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Karen October 23, 2014 at 4:33 pm

With the holidays quickly approaching, you can find great satisfaction in volunteering while providing much needed assistance. I have volunteered at hospitals reading to the sick and elderly, homeless shelters; providing assistance with sorting donations, local fire departments assisting with selling holiday trees, battered women’s shelters; lending my experience in the work force and how to logically look for employment and I started a donation program for those who left a bad situation with only the clothes on their back – I was able to collect furniture, all kinds of household goods, business suits, shoes, handbags, etc. The Red Cross will welcome any assistance in any increment of time and when all else failed, I looked for short term internships in my field.
It is very important to stay busy while looking for work and volunteering is great for the soul! When the chips are down, you have no idea how much further down they are for others until you volunteer your time to help the less fortunate. Pay it forward!
Wishing you good luck!

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Diane October 23, 2014 at 4:28 pm

I have been there before. What I did with my time is devoted some time for the job search, spent more time to polishing and honing my skills, and the rest of the time I spent nourishing my soul (household projects, cooking meals ahead of time knowing that I will find a job some time in the next six months), if you will. Being laid-off/downsized was a hard thing to get through, so the time spent nourishing my soul was especially important in rebuilding myself. The polishing and honing was especially handy when it came time to do typing tests, time management skill tests, and organization tests. I even fit in some professional reading to see what was happening in the world that wasn’t necessarily happening at the company I was with.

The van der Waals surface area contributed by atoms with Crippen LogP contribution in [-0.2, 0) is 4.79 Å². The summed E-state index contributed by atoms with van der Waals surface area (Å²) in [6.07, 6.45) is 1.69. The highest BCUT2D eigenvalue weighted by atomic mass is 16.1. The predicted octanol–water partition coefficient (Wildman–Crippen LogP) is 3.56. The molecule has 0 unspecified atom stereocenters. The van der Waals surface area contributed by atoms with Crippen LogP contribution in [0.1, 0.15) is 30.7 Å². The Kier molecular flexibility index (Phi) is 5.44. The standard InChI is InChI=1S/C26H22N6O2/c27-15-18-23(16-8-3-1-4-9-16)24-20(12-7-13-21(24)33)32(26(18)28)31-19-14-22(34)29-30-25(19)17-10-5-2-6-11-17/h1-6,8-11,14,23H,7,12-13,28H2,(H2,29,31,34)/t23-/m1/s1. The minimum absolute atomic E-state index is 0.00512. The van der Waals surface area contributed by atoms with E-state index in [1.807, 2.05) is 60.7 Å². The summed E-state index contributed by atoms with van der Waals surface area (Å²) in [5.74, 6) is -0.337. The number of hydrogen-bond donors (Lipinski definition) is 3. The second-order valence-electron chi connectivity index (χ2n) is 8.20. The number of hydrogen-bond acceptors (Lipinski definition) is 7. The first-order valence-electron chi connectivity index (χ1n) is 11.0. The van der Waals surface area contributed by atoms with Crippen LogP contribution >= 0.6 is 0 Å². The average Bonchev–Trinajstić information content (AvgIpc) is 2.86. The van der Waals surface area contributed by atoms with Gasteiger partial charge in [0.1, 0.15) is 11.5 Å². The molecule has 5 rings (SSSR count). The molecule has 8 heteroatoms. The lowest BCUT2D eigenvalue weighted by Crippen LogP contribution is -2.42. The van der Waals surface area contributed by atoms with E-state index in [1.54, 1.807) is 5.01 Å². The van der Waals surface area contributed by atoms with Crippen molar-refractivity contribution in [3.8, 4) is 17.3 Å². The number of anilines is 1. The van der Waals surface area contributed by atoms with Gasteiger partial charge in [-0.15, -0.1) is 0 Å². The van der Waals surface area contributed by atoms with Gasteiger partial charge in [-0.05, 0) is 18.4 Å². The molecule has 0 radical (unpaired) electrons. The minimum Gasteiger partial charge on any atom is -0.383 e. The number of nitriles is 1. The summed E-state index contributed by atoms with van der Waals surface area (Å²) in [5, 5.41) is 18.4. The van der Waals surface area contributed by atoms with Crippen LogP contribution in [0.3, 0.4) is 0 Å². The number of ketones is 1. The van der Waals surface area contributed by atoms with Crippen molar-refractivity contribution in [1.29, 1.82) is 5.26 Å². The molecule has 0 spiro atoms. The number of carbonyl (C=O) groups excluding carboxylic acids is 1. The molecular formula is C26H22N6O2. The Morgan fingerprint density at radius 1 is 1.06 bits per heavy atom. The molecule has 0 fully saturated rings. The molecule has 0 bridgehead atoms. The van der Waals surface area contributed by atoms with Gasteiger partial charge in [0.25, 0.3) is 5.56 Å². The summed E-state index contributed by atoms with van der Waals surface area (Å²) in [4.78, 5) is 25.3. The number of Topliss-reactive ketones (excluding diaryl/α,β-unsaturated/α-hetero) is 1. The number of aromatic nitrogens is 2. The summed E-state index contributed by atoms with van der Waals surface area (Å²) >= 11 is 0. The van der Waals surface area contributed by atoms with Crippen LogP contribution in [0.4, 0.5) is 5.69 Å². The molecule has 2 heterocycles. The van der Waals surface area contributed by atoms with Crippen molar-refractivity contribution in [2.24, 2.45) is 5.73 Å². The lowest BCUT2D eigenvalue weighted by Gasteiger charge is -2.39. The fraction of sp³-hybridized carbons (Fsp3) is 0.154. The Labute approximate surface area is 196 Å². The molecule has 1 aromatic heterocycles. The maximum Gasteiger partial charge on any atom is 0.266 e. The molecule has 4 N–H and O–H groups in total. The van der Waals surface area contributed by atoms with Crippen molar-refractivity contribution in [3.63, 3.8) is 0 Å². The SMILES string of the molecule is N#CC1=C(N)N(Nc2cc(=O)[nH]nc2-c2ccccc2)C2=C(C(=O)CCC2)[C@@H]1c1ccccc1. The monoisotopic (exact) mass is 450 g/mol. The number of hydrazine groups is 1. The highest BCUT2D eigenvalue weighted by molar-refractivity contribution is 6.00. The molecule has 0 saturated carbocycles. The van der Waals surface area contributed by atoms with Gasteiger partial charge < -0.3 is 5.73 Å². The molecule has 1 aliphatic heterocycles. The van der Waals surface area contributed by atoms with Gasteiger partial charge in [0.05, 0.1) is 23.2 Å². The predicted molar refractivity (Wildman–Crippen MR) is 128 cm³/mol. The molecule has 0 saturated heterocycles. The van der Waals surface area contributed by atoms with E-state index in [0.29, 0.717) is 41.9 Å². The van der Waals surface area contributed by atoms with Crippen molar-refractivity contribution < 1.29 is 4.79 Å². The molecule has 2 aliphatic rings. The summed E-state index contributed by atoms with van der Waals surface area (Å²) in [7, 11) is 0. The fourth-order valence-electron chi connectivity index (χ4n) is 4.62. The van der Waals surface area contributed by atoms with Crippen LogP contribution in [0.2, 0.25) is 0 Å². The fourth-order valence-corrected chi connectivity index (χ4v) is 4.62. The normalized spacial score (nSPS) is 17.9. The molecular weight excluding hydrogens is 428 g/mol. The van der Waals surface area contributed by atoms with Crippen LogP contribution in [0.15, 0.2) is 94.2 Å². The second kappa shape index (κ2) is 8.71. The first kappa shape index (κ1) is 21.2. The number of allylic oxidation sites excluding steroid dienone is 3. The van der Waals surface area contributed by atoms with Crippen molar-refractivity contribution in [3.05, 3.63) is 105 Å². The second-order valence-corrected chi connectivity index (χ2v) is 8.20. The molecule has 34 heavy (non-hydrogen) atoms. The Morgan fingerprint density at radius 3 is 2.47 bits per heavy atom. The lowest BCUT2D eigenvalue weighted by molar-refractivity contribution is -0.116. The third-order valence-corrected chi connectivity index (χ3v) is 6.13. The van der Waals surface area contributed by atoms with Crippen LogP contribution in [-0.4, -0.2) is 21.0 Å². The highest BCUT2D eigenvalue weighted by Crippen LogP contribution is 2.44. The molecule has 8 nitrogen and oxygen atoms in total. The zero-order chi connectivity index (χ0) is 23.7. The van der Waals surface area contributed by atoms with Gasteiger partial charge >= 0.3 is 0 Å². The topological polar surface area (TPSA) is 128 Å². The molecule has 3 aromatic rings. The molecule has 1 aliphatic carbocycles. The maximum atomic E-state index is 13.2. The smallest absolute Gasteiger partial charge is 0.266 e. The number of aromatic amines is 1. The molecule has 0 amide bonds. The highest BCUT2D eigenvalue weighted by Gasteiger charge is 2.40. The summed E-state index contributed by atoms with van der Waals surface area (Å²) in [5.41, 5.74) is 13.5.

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Lisa - !! October 23, 2014 at 4:28 pm

Neil, I’m sorry to hear that you got laid off from work.

I read your question a few times because it was a bit confusing. From your question, it seems that you are ONLY asking what to put on your resume that will look “cool”. You shouldn’t worry about that. You should only focus that your resume work experience is honest, positive and strong. The last work experience should be the job that you were laid off from. You will definitely get interviews if your experience is good even if it means that there is a gap in employment.